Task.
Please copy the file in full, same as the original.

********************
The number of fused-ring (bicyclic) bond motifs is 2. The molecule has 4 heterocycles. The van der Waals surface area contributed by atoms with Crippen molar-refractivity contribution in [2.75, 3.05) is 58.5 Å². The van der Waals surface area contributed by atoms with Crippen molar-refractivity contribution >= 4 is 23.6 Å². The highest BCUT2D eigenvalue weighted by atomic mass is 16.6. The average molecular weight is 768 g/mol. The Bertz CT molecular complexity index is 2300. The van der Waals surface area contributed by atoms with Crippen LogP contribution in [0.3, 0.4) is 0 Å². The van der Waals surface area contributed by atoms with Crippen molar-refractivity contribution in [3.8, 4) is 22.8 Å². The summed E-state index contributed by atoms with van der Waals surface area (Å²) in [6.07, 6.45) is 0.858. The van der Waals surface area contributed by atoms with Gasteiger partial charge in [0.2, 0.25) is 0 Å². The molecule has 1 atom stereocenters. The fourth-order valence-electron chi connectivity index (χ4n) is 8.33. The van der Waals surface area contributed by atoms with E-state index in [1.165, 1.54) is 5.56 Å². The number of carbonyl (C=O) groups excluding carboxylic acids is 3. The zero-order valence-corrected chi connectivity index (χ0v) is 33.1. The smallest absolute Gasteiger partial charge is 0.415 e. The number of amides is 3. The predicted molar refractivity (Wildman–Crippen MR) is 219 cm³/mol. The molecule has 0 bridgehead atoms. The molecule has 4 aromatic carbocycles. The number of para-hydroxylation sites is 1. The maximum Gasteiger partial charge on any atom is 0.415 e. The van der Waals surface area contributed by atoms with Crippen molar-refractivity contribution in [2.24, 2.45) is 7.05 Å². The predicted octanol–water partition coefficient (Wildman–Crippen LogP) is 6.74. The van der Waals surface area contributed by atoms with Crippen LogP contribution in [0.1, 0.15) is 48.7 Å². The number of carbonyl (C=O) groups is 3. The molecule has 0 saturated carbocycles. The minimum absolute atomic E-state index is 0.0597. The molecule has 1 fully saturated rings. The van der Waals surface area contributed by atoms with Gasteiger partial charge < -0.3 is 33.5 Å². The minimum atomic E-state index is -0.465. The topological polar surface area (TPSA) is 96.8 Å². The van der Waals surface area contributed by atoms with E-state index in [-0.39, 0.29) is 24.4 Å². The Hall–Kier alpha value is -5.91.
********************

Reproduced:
The number of fused-ring (bicyclic) bond motifs is 2. The molecule has 4 heterocycles. The van der Waals surface area contributed by atoms with Crippen molar-refractivity contribution in [2.75, 3.05) is 58.5 Å². The van der Waals surface area contributed by atoms with Crippen molar-refractivity contribution >= 4 is 23.6 Å². The highest BCUT2D eigenvalue weighted by atomic mass is 16.6. The average molecular weight is 768 g/mol. The Bertz CT molecular complexity index is 2300. The van der Waals surface area contributed by atoms with Crippen LogP contribution in [0.3, 0.4) is 0 Å². The van der Waals surface area contributed by atoms with Crippen molar-refractivity contribution in [3.8, 4) is 22.8 Å². The summed E-state index contributed by atoms with van der Waals surface area (Å²) in [6.07, 6.45) is 0.858. The van der Waals surface area contributed by atoms with Gasteiger partial charge in [0.2, 0.25) is 0 Å². The molecule has 1 atom stereocenters. The fourth-order valence-electron chi connectivity index (χ4n) is 8.33. The van der Waals surface area contributed by atoms with E-state index in [1.165, 1.54) is 5.56 Å². The number of carbonyl (C=O) groups excluding carboxylic acids is 3. The zero-order valence-corrected chi connectivity index (χ0v) is 33.1. The smallest absolute Gasteiger partial charge is 0.415 e. The number of amides is 3. The predicted molar refractivity (Wildman–Crippen MR) is 219 cm³/mol. The molecule has 0 bridgehead atoms. The molecule has 4 aromatic carbocycles. The number of para-hydroxylation sites is 1. The maximum Gasteiger partial charge on any atom is 0.415 e. The van der Waals surface area contributed by atoms with Crippen molar-refractivity contribution in [2.24, 2.45) is 7.05 Å². The predicted octanol–water partition coefficient (Wildman–Crippen LogP) is 6.74. The van der Waals surface area contributed by atoms with Crippen LogP contribution in [0.1, 0.15) is 48.7 Å². The number of carbonyl (C=O) groups is 3. The molecule has 0 saturated carbocycles. The minimum absolute atomic E-state index is 0.0597. The molecule has 1 fully saturated rings. The van der Waals surface area contributed by atoms with Gasteiger partial charge < -0.3 is 33.5 Å². The minimum atomic E-state index is -0.465. The topological polar surface area (TPSA) is 96.8 Å². The van der Waals surface area contributed by atoms with E-state index in [-0.39, 0.29) is 24.4 Å². The Hall–Kier alpha value is -5.91.